What Are Teens’ Primary News Sources?

March 16, 2017

This article is included in these additional categories:

Media & Entertainment | Newspapers | Radio | Social Media | Teens & Younger | TV Audiences & Consumption | Word of Mouth

More US teens say they get their news from social networking sites (49%) and family (47%) than from any other source, according to a study from Common Sense Media, which interviewed almost 600 teens aged 13-18. Teens rely as teachers or other adults, friends, and websites/apps to a lesser degree, with around one-third having used those as sources for news the day prior to the survey..

Teens shared that they also prefer getting their news from social networking sites (34%). Family, as a source of news, was only preferred by one-fifth of respondents, followed by TV (17%). Respondents Thy least preferred turning to teachers or other adults (4%), radio (3%) and newspapers (1%) to find out what’s going on in the world.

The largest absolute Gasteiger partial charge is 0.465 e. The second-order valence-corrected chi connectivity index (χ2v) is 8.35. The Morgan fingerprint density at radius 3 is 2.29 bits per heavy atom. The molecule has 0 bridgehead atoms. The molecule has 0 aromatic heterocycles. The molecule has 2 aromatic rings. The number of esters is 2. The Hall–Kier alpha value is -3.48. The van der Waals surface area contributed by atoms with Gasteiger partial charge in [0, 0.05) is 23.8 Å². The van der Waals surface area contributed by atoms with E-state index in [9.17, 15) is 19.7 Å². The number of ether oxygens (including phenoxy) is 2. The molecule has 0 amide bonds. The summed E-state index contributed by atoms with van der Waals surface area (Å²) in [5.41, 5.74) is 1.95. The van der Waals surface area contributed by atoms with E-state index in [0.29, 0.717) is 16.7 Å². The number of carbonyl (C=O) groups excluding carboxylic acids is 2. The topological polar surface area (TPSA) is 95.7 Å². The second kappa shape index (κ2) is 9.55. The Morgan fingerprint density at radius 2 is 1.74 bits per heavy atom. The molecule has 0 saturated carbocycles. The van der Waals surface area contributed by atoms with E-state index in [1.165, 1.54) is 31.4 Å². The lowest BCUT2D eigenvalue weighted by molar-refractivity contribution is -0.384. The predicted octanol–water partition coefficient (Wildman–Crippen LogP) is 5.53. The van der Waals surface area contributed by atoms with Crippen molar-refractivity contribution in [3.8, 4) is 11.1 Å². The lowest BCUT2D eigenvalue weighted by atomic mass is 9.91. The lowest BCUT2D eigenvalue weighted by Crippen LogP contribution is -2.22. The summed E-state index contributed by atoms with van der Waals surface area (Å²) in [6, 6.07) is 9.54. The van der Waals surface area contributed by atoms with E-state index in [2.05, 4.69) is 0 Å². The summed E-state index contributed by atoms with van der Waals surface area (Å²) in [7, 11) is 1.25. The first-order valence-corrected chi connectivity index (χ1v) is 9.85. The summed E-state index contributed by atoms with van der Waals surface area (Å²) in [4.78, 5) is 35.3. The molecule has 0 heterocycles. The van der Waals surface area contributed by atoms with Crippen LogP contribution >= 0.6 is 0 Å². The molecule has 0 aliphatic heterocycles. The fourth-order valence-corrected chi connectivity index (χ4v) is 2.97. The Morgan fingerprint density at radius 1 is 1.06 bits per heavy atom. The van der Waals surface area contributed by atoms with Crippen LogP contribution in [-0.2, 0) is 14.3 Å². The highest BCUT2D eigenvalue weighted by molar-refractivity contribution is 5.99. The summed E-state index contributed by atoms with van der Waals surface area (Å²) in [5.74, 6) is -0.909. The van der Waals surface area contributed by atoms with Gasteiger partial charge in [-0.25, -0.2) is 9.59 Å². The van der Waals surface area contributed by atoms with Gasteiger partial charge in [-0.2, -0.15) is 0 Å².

Facebook (47%) is the preferred social news platform for teens by a wide margin, with YouTube (14%) and Twitter (13%) trailing in the preference stakes.

While the data reveals that teens both prefer obtaining news from social networking sites and do so most commonly, the majority agree that family (65%) and teachers or other adults (44%) are the most trustworthy sources. Only one-quarter of teens expressed having confidence in news organizations and 16% put faith in their friends as a reliable source of news. Incidentally, adults also trust family and friends more than the news they get in the newspaper or on TV.

About the Data: The study was conducted for Common Sense Media via telephone and online by SSRS, an independent research company. 853 respondents age 10-18 were interviewed from January 10 to January 22, 2017. The margin of error for total respondents is +/-4.59% points at the 95% confidence level.


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